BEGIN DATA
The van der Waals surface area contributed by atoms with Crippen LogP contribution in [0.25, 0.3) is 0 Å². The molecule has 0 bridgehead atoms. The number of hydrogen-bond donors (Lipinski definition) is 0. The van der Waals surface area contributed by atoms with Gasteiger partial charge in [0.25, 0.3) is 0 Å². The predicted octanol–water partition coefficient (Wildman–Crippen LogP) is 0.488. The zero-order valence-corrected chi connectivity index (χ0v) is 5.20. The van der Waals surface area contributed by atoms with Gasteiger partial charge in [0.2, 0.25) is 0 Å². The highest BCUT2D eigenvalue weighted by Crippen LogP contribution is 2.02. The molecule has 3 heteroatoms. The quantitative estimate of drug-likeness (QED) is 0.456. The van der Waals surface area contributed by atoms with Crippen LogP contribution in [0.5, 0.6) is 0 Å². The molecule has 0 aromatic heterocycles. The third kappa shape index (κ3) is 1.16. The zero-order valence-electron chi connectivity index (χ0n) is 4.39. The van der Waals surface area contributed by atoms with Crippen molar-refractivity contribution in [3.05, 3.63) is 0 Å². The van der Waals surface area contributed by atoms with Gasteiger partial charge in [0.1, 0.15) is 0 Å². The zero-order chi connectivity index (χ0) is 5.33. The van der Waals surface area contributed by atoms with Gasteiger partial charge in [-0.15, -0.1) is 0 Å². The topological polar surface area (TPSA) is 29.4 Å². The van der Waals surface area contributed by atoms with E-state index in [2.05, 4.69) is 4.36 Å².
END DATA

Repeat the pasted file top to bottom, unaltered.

The van der Waals surface area contributed by atoms with Crippen LogP contribution in [0.25, 0.3) is 0 Å². The molecule has 0 bridgehead atoms. The number of hydrogen-bond donors (Lipinski definition) is 0. The van der Waals surface area contributed by atoms with Gasteiger partial charge in [0.25, 0.3) is 0 Å². The predicted octanol–water partition coefficient (Wildman–Crippen LogP) is 0.488. The zero-order valence-corrected chi connectivity index (χ0v) is 5.20. The van der Waals surface area contributed by atoms with Gasteiger partial charge in [0.2, 0.25) is 0 Å². The highest BCUT2D eigenvalue weighted by Crippen LogP contribution is 2.02. The molecule has 3 heteroatoms. The quantitative estimate of drug-likeness (QED) is 0.456. The van der Waals surface area contributed by atoms with Crippen LogP contribution in [0.5, 0.6) is 0 Å². The molecule has 0 aromatic heterocycles. The third kappa shape index (κ3) is 1.16. The zero-order valence-electron chi connectivity index (χ0n) is 4.39. The van der Waals surface area contributed by atoms with Crippen molar-refractivity contribution in [3.05, 3.63) is 0 Å². The van der Waals surface area contributed by atoms with Gasteiger partial charge in [0.1, 0.15) is 0 Å². The zero-order chi connectivity index (χ0) is 5.33. The van der Waals surface area contributed by atoms with Gasteiger partial charge in [-0.15, -0.1) is 0 Å². The topological polar surface area (TPSA) is 29.4 Å². The van der Waals surface area contributed by atoms with E-state index in [2.05, 4.69) is 4.36 Å².